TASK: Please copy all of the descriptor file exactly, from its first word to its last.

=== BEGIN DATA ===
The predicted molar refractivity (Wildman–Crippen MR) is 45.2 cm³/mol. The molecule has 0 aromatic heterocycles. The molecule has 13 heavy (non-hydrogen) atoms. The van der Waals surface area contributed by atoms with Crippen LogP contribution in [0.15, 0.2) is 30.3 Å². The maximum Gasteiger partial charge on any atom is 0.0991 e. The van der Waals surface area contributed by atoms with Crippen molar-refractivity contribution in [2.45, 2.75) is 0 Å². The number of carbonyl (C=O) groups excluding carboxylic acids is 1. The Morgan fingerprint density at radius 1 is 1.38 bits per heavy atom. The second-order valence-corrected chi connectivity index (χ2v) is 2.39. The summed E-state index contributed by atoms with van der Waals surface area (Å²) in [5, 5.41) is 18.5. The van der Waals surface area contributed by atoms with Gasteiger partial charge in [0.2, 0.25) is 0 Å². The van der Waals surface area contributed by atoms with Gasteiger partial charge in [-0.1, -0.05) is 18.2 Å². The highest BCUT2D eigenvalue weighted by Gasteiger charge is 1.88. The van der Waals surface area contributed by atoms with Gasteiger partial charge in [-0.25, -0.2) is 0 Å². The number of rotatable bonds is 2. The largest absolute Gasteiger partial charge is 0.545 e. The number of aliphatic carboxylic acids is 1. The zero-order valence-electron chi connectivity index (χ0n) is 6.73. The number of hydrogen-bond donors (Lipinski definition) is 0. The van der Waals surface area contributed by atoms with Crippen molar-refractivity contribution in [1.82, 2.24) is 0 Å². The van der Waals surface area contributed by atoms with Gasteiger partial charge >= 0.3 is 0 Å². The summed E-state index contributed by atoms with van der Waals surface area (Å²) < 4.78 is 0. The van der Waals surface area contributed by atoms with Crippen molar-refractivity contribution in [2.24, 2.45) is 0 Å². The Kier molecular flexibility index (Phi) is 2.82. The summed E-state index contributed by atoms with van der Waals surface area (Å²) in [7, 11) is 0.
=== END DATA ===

The predicted molar refractivity (Wildman–Crippen MR) is 45.2 cm³/mol. The molecule has 0 aromatic heterocycles. The molecule has 13 heavy (non-hydrogen) atoms. The van der Waals surface area contributed by atoms with Crippen LogP contribution in [0.15, 0.2) is 30.3 Å². The maximum Gasteiger partial charge on any atom is 0.0991 e. The van der Waals surface area contributed by atoms with Crippen molar-refractivity contribution in [2.45, 2.75) is 0 Å². The number of carbonyl (C=O) groups excluding carboxylic acids is 1. The Morgan fingerprint density at radius 1 is 1.38 bits per heavy atom. The second-order valence-corrected chi connectivity index (χ2v) is 2.39. The summed E-state index contributed by atoms with van der Waals surface area (Å²) in [5, 5.41) is 18.5. The van der Waals surface area contributed by atoms with Gasteiger partial charge in [0.2, 0.25) is 0 Å². The van der Waals surface area contributed by atoms with Gasteiger partial charge in [-0.1, -0.05) is 18.2 Å². The highest BCUT2D eigenvalue weighted by Gasteiger charge is 1.88. The van der Waals surface area contributed by atoms with Gasteiger partial charge in [-0.25, -0.2) is 0 Å². The number of rotatable bonds is 2. The largest absolute Gasteiger partial charge is 0.545 e. The number of aliphatic carboxylic acids is 1. The zero-order valence-electron chi connectivity index (χ0n) is 6.73. The number of hydrogen-bond donors (Lipinski definition) is 0. The van der Waals surface area contributed by atoms with Crippen molar-refractivity contribution in [1.82, 2.24) is 0 Å². The van der Waals surface area contributed by atoms with Gasteiger partial charge >= 0.3 is 0 Å². The summed E-state index contributed by atoms with van der Waals surface area (Å²) < 4.78 is 0. The van der Waals surface area contributed by atoms with Crippen molar-refractivity contribution in [2.24, 2.45) is 0 Å². The Kier molecular flexibility index (Phi) is 2.82. The summed E-state index contributed by atoms with van der Waals surface area (Å²) in [7, 11) is 0.